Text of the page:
Demjanjuk, accused of helping to kill 27,900 people at the Sobibor camp in Poland, was covered in a white blanket from head-to-toe at the start of the second session of what is likely to be the last major Nazi trial.
Twenty minutes into the session the judge ordered a break because Demjanjuk, who was writhing about and waving his arm, complained of a headache. Twenty-eight minutes later he was brought back in, this time with his face uncovered.
This occurred just as medical experts were telling the court that he was fit to be tried.
In the first 90-minute session the defendant had been in a wheelchair, wearing a baseball cap, a leather jacket and thick glasses. When it ended, he was taken out groaning.
Efraim Zuroff, head of the Nazi-hunting Simon Wiesenthal Centre in Jerusalem, was unmoved, saying: "It's a pathetic attempt to appear more crippled than he is. He belongs in Hollywood."
Demjanjuk denies being at Sobibor, one of a network of camps erected by Adolf Hitler's Germany in Eastern Europe with the sole purpose of mass extermination.
Prosecutors say they have an SS identity card bearing his name and transfer orders. He is accused of being at Sobibor from March to September 1943. If convicted, the Ukrainian-born Demjanjuk will almost certainly spend the rest of his days behind bars. If not, he will face an uncertain future as he is stateless, having been stripped of his US citizenship.
There are more than 30 plaintiffs in the case, most of whom lost family members at Sobibor. There are no living eyewitnesses who saw Demjanjuk there, so prosecutors will rely heavily on written testimony by people now dead.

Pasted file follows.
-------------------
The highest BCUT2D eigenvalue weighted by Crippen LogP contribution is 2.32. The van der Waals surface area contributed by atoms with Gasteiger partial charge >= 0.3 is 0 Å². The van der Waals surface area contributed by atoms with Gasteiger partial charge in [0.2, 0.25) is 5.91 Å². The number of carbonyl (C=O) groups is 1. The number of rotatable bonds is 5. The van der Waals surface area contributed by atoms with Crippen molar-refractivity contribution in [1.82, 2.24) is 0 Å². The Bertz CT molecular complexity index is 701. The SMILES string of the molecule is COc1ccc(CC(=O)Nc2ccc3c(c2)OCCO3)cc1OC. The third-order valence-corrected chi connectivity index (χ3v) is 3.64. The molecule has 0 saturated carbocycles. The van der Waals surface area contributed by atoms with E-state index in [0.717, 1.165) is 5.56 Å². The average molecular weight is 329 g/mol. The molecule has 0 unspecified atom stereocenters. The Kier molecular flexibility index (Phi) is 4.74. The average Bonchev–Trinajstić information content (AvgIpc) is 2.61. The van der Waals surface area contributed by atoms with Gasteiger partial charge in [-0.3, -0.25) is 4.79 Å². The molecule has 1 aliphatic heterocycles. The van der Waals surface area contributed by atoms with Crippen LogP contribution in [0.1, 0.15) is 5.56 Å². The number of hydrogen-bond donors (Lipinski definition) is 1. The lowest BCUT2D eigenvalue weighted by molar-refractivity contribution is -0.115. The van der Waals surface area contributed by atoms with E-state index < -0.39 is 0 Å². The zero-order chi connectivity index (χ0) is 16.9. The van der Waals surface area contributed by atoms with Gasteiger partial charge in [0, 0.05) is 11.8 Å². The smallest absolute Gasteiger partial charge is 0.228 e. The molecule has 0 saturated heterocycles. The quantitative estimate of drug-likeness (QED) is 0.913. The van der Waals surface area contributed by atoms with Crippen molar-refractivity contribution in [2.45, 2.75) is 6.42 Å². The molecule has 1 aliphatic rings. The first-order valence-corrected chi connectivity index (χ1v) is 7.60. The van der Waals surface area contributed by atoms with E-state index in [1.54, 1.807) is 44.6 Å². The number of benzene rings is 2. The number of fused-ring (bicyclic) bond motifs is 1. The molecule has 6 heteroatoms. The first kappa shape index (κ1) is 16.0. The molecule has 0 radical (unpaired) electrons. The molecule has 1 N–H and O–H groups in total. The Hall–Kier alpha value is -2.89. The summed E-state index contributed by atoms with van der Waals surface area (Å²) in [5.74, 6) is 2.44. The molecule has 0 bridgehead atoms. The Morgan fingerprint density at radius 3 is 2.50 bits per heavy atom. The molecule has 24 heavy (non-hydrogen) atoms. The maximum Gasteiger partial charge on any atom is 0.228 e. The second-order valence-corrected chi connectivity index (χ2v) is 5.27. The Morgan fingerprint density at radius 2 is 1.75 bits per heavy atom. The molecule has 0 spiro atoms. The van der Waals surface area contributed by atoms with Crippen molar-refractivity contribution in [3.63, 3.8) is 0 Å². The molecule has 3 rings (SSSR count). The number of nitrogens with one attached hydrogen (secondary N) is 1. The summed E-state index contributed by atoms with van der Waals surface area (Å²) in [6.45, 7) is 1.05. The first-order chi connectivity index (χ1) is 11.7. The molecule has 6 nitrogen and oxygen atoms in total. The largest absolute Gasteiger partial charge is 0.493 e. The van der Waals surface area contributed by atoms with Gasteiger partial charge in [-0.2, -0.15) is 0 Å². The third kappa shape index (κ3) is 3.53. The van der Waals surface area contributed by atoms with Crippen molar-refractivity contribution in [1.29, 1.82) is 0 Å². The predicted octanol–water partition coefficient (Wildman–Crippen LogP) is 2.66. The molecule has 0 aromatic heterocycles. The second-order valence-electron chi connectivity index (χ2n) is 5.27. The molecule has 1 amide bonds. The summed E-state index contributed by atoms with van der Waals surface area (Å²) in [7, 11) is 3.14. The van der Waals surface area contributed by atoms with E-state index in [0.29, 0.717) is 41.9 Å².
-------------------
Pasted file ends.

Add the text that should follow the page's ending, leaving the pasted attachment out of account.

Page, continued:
Robert Cohen, a gaunt 83-year-old from Amsterdam whose parents and brother died at Sobibor, and who himself survived the Auschwitz death camp, was in no doubt that camp guards had blood on their hands.
"If he (Demjanjuk) was there, he killed more than 100 people per day - per day! That would be the worst crime ever," Cohen told reporters. "He was one of the guards. The guards were all murderers," said Robert Franzman, another Dutch plaintiff.
Thomas Blatt, 82, who survived Sobibor and who is due to testify in January, said that whatever Demjanjuk's punishment, it will not fit the crime.
"I don't want revenge against Demjanjuk, I just want him to say the truth," Blatt said. "If it were up to me I wouldn't even put him in jail. I don't feel hate for him. There is no price he could pay for what he has done."
Fellow plaintiff Rivka Bitterman from Jerusalem agreed: "I believe he will face justice on the other side. In this world there is no punishment that is fitting."
Demjanjuk says he was a Red Army soldier captured in 1942 by the Germans and then moved around various prisoner-of-war camps, but Israeli and US courts have already established he was at Sobibor, one of many non-German guards.
Demjanjuk's lawyer, Ulrich Busch, has said that even if it could be proved his client was in Sobibor, he would have been there under duress and could not now be held responsible for the atrocities carried out.
In court on Monday, Busch hit out at what he called "moral and legal double standards" of bringing Demjanjuk to trial while German SS members who were at Sobibor were acquitted.
"How can it be that those who gave the orders can have been innocent," he said. This is the first time that a non-German has been tried in Germany over the Holocaust.
Demjanjuk was sentenced to death in Israel in 1988 for being "Ivan the Terrible", a sadistic Nazi guard, but after five years on death row the conviction was overturned when Israel established this was another man.